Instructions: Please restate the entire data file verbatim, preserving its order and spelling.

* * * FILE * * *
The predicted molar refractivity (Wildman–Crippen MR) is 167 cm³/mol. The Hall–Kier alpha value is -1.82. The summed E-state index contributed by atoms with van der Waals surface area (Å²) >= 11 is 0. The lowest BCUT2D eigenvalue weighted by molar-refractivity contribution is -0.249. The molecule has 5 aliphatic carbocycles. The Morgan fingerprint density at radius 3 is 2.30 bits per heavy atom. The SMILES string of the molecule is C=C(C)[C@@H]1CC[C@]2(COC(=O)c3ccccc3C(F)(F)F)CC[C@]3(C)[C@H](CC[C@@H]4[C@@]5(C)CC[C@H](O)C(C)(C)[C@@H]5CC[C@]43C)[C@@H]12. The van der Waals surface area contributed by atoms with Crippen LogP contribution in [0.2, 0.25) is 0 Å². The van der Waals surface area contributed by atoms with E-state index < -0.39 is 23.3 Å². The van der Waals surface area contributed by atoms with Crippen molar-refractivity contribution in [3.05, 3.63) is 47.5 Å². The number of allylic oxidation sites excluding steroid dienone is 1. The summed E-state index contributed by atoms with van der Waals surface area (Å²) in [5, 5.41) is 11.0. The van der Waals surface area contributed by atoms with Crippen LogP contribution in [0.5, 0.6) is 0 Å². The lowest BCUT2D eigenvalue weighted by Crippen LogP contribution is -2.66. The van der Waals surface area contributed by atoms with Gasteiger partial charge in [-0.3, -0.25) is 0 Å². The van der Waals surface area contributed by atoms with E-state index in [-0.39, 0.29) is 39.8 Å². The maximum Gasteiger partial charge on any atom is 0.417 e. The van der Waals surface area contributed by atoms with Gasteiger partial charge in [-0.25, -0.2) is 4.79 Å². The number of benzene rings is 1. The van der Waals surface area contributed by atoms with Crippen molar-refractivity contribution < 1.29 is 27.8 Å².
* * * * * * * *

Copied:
The predicted molar refractivity (Wildman–Crippen MR) is 167 cm³/mol. The Hall–Kier alpha value is -1.82. The summed E-state index contributed by atoms with van der Waals surface area (Å²) >= 11 is 0. The lowest BCUT2D eigenvalue weighted by molar-refractivity contribution is -0.249. The molecule has 5 aliphatic carbocycles. The Morgan fingerprint density at radius 3 is 2.30 bits per heavy atom. The SMILES string of the molecule is C=C(C)[C@@H]1CC[C@]2(COC(=O)c3ccccc3C(F)(F)F)CC[C@]3(C)[C@H](CC[C@@H]4[C@@]5(C)CC[C@H](O)C(C)(C)[C@@H]5CC[C@]43C)[C@@H]12. The van der Waals surface area contributed by atoms with Crippen LogP contribution in [0.2, 0.25) is 0 Å². The van der Waals surface area contributed by atoms with E-state index < -0.39 is 23.3 Å². The van der Waals surface area contributed by atoms with Crippen molar-refractivity contribution in [3.05, 3.63) is 47.5 Å². The number of allylic oxidation sites excluding steroid dienone is 1. The summed E-state index contributed by atoms with van der Waals surface area (Å²) in [5, 5.41) is 11.0. The van der Waals surface area contributed by atoms with Crippen LogP contribution in [0.5, 0.6) is 0 Å². The lowest BCUT2D eigenvalue weighted by Crippen LogP contribution is -2.66. The van der Waals surface area contributed by atoms with Gasteiger partial charge in [-0.3, -0.25) is 0 Å². The van der Waals surface area contributed by atoms with E-state index in [-0.39, 0.29) is 39.8 Å². The maximum Gasteiger partial charge on any atom is 0.417 e. The van der Waals surface area contributed by atoms with Gasteiger partial charge in [-0.25, -0.2) is 4.79 Å². The number of benzene rings is 1. The van der Waals surface area contributed by atoms with Crippen molar-refractivity contribution < 1.29 is 27.8 Å².